The social environment in which I grew up was immersed in veganism. It was only natural that I transitioned to vegan diet while still being a teenager. Already then, I had to start to balance my diet. However, my family did not look at my diet favorably; they thought of veganism as a dietary “oddity”.

When I was 18, I started to work as commis chef in a Spanish restaurant. Back then there was no vegan gastronomy in Poland. Almost by default, in order to keep developing my skills I had to try more and more of the meat dishes. Gradually the plant-based diet began to disappear from my life. Vegan hiatus lasted until my daughter was born. At that time, I started wondering what kind of values I would like to instill in her. I realized that veganism was part of my identity and that by eating meat I acted against my nature and against my ideals. I think that being happier and more fulfilled as a parent will help in raising happy and fulfilled child. That’s when I decided to return to the plant based diet and to become a chef in a vegan restaurant. I wanted to use my prior culinary experiences and skills to elevate the vegan cuisine. 

3.​ What does a healthy lifestyle look like to you?

I think of a healthy lifestyle in terms of balance; physiological and spiritual equilibrium. We need to take care of our bodies and minds equally. In order to maintain a healthier body, I excluded sugar and processed foods from my family’s diet. We try to get supplies from local farmers and from local farmers market. It allows us to get to know the growers of our food on the first name basis, exchange ideas, and ask them how they grow their produce. I make sure that despite my busy schedule and physically demanding career I find time for a good workout. Morning jog or evening training session at the boxing gym recharges my body and spirit. Maintaining balanced body and psyche goes hand in hand with balanced vegan diet.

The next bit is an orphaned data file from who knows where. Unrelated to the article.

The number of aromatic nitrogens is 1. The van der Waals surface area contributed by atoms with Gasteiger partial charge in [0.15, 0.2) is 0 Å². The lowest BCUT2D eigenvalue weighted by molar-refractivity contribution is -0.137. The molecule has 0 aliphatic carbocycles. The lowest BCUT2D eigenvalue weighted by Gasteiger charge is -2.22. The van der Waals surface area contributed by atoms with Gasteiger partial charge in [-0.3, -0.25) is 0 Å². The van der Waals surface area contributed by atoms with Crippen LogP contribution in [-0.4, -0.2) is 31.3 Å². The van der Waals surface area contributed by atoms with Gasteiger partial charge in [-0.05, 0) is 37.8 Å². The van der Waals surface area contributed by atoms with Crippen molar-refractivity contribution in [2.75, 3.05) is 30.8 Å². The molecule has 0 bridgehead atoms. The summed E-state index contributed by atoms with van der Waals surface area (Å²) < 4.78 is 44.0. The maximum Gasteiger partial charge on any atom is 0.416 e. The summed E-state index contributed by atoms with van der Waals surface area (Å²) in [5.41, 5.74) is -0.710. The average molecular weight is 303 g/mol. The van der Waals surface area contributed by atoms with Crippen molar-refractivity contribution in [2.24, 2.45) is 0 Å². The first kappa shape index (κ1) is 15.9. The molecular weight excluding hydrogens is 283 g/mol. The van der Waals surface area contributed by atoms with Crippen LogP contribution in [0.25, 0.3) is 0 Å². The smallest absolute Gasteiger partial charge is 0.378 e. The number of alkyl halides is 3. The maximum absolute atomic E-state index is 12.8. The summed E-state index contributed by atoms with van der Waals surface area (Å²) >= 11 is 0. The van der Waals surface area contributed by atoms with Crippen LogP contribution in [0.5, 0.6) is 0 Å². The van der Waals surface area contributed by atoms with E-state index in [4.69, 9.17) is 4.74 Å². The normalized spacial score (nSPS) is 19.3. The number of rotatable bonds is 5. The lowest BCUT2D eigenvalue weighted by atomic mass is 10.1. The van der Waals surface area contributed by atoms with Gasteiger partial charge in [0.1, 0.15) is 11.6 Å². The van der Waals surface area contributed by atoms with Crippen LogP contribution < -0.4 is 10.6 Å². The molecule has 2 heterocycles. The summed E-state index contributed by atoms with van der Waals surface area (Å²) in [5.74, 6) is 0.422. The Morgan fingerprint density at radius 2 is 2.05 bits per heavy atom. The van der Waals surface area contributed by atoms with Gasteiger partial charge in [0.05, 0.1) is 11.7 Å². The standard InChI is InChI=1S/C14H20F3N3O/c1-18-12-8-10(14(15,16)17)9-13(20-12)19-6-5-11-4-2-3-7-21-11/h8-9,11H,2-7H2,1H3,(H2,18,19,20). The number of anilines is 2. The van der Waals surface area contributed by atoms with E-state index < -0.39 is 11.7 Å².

4.​  What’s a childhood habit or mannerism that has followed you into adulthood?

I’ve always drunk lots of hot beverages; ever since my childhood days. It just so happened that I grew fond of drinking hot beverages with the spoon remaining in the mug. I brew hot tea or coffee, poor it into the mug, stir it but the spoon is not going anywhere. It stays in the mug until I’m done. Unlike 007 I take my hot beverages stirred, with a spoon. My parents tried to break that habit but to no avail. It persists until this very day. If you ever visit a restaurant or attend a business meeting and notice a guy sipping a cup of coffee with the spoon still sticking out of it, you know it’s most likely me.

5. What can we find on your plate?

All types of groats, pickled (fermentated) food, variety of pressed oils from local seeds, root vegetables, tempeh, carrots of different color varieties (kids especially like them!)

6.​ Name three things you can’t leave the house without and why?

A swiss army knife.

A book; currently “Wild Fermentation” by Sandor Kats – I try to fill rare moments of inactivity with a good read.

House keys; can’t leave without them but … quite frequently I leave them at home


7.​ Who’s inspires you?

I’m inspired by the people I meet during my daily walks. I’m inspired by the stories they tell and by the stories I overhear them telling.

Thank you so much Adam for sharing your life with us. It's been amazing getting to know you more. 

When you come visit us in The Land Down Under, I look forward to showing you our sun rising in the best beach in Australia!!!!